Doesn't producing ethanol on a large scale use a great deal of energy?
Yes. Some ethanol skeptics have even argued that the process involved in growing grain and then transforming it into ethanol requires more energy from fossil fuels than ethanol generates. In other words, they say the whole movement is a farce.
There's no absolute consensus in the scientific community, but that argument is losing strength. Michael Wang, a scientist at the Energy Dept.-funded Argonne National Laboratory for Transportation Research, says "The energy used for each unit of ethanol produced has been reduced by about half (since 1980)." Now, Wang says, the delivery of 1 million British thermal units (BTUs) of ethanol uses 0.74 million BTUs of fossil fuels. (That does not include the solar energy -- the sun shining -- used in growing corn.) By contrast, he finds that the delivery of 1 million BTUs of gasoline requires 1.23 million BTU of fossil fuels.
Aside from that, my other rant about ethanol is with the "green" movement that automakers (Ford and GM especially) are running with. Both have hybrid vehicles, but GM is really touting their "Live Green, Go Yellow" (reference to corn) campaign. While that's really great that they are doing something about fuel economy and less dependence on oil, I don't know if ethanol is the best route for now. Of course less petrol is consumed in the manufacturing process, but it's less economical so drivers would have to refill more often. I'm a GM guy personally, and I have their FastLane blog in my feeds. Earlier this week they had an article titled "Making Our Vision Reality". Admittedly, they state that ethanol is only a short-term solution and that hydrogen-powered fuel cells are the future. A summary of their vision is in the article and it is:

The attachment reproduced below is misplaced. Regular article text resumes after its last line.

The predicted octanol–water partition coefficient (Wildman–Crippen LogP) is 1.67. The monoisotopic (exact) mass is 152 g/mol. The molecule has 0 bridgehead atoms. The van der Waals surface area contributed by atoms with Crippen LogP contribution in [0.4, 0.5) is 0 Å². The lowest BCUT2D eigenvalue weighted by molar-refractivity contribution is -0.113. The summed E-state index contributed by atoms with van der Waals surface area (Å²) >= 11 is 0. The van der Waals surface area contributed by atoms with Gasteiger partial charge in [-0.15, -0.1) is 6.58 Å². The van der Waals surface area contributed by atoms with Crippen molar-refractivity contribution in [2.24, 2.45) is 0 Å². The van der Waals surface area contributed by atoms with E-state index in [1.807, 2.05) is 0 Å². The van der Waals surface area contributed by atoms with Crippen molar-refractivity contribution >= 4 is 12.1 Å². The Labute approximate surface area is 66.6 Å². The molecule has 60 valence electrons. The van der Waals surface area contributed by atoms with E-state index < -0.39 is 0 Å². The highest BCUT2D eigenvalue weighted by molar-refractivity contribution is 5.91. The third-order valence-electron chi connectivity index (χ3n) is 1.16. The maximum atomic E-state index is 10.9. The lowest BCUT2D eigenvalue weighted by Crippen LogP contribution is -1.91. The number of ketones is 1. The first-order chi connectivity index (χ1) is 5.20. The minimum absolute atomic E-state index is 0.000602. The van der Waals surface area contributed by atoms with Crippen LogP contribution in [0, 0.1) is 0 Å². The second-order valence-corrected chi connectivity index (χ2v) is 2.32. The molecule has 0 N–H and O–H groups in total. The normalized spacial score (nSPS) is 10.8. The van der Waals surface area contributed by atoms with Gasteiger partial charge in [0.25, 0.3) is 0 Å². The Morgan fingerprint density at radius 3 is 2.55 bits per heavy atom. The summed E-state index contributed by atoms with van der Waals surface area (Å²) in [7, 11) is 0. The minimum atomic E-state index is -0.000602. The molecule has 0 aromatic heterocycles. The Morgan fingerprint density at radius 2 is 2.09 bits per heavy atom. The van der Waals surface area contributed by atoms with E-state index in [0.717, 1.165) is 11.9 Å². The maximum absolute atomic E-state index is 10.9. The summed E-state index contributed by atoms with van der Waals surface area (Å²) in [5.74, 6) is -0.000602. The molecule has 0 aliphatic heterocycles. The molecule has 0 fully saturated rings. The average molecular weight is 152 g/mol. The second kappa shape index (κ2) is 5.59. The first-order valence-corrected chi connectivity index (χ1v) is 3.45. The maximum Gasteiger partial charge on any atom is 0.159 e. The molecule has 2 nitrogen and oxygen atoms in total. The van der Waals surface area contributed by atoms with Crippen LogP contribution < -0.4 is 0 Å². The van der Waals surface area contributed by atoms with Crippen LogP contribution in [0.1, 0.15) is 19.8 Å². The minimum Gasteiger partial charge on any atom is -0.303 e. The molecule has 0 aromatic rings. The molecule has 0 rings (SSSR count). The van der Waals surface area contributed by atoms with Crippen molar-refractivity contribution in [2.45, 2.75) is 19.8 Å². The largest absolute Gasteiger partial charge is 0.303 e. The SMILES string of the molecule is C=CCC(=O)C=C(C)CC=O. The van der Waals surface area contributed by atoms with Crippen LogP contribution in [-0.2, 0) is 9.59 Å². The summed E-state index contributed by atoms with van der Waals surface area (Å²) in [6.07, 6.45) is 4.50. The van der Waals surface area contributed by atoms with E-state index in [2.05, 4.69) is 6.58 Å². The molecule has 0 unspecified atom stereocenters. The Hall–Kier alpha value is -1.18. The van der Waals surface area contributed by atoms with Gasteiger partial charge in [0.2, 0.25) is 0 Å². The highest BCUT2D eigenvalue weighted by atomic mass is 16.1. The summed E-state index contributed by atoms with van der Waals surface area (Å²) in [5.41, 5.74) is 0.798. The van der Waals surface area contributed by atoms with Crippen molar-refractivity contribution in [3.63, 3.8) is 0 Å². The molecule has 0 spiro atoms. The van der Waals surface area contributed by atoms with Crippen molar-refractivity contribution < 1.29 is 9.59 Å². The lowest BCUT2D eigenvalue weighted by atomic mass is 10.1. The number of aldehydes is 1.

General Motors is committed to making the hydrogen economy happen, and we have made tremendous progress in our fuel-cell vehicle program, most notably with the Sequel, the first fuel-cell vehicle capable of achieving a real-world driving range of 300 miles. Our goal is to design and validate an automotive-competitive fuel cell propulsion system by 2010. By automotive competitive, we mean a system that has the performance, durability, and cost at scale volumes of today’s internal combustion engines. GM has the enabling technologies well in hand and we are increasingly confident that we will be able to achieve this goal.
So, in the next 4 years we should hope that GM lives up to their word on this. It would be really great.
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